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Democracy and Growth: A Relationship Revisited

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  • Ludovic Comeau

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    (DePaul University)

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    Abstract

    A considerable theoretical and empirical literature failed to reach consensus on the relevance of the nature of political regimes for economic performance. Research on democracy's effect on growth is inconclusive. At the same time, a few studies and cases find authoritarianism to display growth-enhancing attributes. This paper revisits the issue, finding that the debate severely lacks an appropriate description of pertinent characteristics of the sociopolitical environment. Using the framework of the neoclassical growth theory, a model is augmented with a more comprehensive representation of the political economy. It assumes a nonlinear relationship between regime type and economic growth, and introduces the concept of initial democratic capital. The results suggest that democracies are more conducive to growth, particularly in the presence of a tradition of democracy. Sociopolitical stability is also shown to be a necessary complementary condition. Economic freedom and high-level human capital are found favorable for growth. Democracy and economic freedom exhibit diminishing marginal returns for growth. The results are robust to different specifications of the model.

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    Bibliographic Info

    Article provided by Eastern Economic Association in its journal Eastern Economic Journal.

    Volume (Year): 29 (2003)
    Issue (Month): 1 (Winter)
    Pages: 1-21

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    Handle: RePEc:eej:eeconj:v:29:y:2003:i:1:p:1-21

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    Keywords: Authoritarianism; Democracy; Growth; Political;

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    1. Leamer, Edward E, 1983. "Let's Take the Con Out of Econometrics," American Economic Review, American Economic Association, American Economic Association, vol. 73(1), pages 31-43, March.
    2. Kormendi, Roger C. & Meguire, Philip G., 1985. "Macroeconomic determinants of growth: Cross-country evidence," Journal of Monetary Economics, Elsevier, Elsevier, vol. 16(2), pages 141-163, September.
    3. Roubini, Nouriel & Swagel, Phillip & Ozler, Sule & Alesina, Alberto, 1996. "Political Instability and Economic Growth," Scholarly Articles 4553024, Harvard University Department of Economics.
    4. Alesina, Alberto, et al, 1996. " Political Instability and Economic Growth," Journal of Economic Growth, Springer, Springer, vol. 1(2), pages 189-211, June.
    5. Barro, Robert J, 1991. "Economic Growth in a Cross Section of Countries," The Quarterly Journal of Economics, MIT Press, MIT Press, vol. 106(2), pages 407-43, May.
    6. Mankiw, N Gregory & Romer, David & Weil, David N, 1992. "A Contribution to the Empirics of Economic Growth," The Quarterly Journal of Economics, MIT Press, MIT Press, vol. 107(2), pages 407-37, May.
    7. Krueger, Anne O, 1974. "The Political Economy of the Rent-Seeking Society," American Economic Review, American Economic Association, American Economic Association, vol. 64(3), pages 291-303, June.
    8. Barro, Robert J. & Lee, Jong-Wha, 1993. "International comparisons of educational attainment," Journal of Monetary Economics, Elsevier, Elsevier, vol. 32(3), pages 363-394, December.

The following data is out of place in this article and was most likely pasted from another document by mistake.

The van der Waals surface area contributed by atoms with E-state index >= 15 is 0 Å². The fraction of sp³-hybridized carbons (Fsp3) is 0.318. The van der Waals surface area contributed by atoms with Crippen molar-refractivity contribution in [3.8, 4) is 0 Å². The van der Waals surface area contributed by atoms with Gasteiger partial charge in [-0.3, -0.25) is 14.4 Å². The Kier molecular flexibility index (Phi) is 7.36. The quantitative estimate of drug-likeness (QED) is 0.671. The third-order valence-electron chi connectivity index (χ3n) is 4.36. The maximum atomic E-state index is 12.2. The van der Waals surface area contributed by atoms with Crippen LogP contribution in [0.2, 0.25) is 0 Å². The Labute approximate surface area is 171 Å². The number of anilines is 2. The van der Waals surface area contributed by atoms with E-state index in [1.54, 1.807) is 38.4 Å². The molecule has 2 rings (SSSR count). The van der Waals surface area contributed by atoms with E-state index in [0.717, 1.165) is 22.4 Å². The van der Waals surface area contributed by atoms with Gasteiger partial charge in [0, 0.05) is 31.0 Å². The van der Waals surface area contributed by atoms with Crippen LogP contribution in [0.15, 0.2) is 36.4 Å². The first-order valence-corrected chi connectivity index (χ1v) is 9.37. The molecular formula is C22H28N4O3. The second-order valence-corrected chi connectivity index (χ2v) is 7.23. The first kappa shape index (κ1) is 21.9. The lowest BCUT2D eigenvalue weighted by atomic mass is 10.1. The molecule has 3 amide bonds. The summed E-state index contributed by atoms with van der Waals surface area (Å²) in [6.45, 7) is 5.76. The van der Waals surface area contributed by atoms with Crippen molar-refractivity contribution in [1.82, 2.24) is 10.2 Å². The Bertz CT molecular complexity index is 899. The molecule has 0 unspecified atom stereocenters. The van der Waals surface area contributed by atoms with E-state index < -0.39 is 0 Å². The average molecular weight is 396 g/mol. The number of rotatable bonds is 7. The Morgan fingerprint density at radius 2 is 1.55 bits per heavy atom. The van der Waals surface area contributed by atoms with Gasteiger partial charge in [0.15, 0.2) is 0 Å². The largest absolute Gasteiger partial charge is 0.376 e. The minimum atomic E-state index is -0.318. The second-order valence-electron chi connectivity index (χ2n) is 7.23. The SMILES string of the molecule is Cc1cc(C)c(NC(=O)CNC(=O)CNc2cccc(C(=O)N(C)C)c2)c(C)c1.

9. Martin C. McGuire & Mancur Olson Jr., 1996. "The Economics of Autocracy and Majority Rule: The Invisible Hand and the Use of Force," Journal of Economic Literature, American Economic Association, American Economic Association, vol. 34(1), pages 72-96, March.
    10. de Haan, Jakob & Siermann, Clemens L J, 1995. "A Sensitivity Analysis of the Impact of Democracy on Economic Growth," Empirical Economics, Springer, Springer, vol. 20(2), pages 197-215.
    11. Summers, Robert & Heston, Alan, 1991. "The Penn World Table (Mark 5): An Expanded Set of International Comparisons, 1950-1988," The Quarterly Journal of Economics, MIT Press, MIT Press, vol. 106(2), pages 327-68, May.
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    Cited by:
    1. Libman, Alexander, 2008. "Democracy and growth: is the effect non-linear?," MPRA Paper 17795, University Library of Munich, Germany.
    2. Doucouliagos, Chris & Ulubasoglu, Mehmet Ali, 2006. "Economic freedom and economic growth: Does specification make a difference?," European Journal of Political Economy, Elsevier, Elsevier, vol. 22(1), pages 60-81, March.
    3. Paresh Narayan & Seema Narayan & Russell Smyth, 2007. "Does Democracy Facilitate Economic Growth Or Does Economic Growth Facilitate Democracy? An Empirical Study Of Sub-Saharan Africa," Development Research Unit Working Paper Series, Monash University, Department of Economics 10-07, Monash University, Department of Economics.
    4. Madeeha Gohar Qureshi & Eatzaz Ahmed, 2012. "The Inter-linkages between Democracy and Per Capita GDP Growth: A Cross Country Analysis," PIDE-Working Papers, Pakistan Institute of Development Economics 2012:85, Pakistan Institute of Development Economics.
    5. Pääkkönen, Jenni, 2009. "Economic Freedom as a Driver for Growth in Transition," BOFIT Discussion Papers, Bank of Finland, Institute for Economies in Transition 1/2009, Bank of Finland, Institute for Economies in Transition.
    6. Dasgupta, Shouro & Bhattacharya, Debapriya & Neethi, Dwitiya Jawher, 2013. "Does Democracy Impact Economic Growth? Exploring the Case of Bangladesh – A Cointegrated VAR Approach," MPRA Paper 56621, University Library of Munich, Germany.

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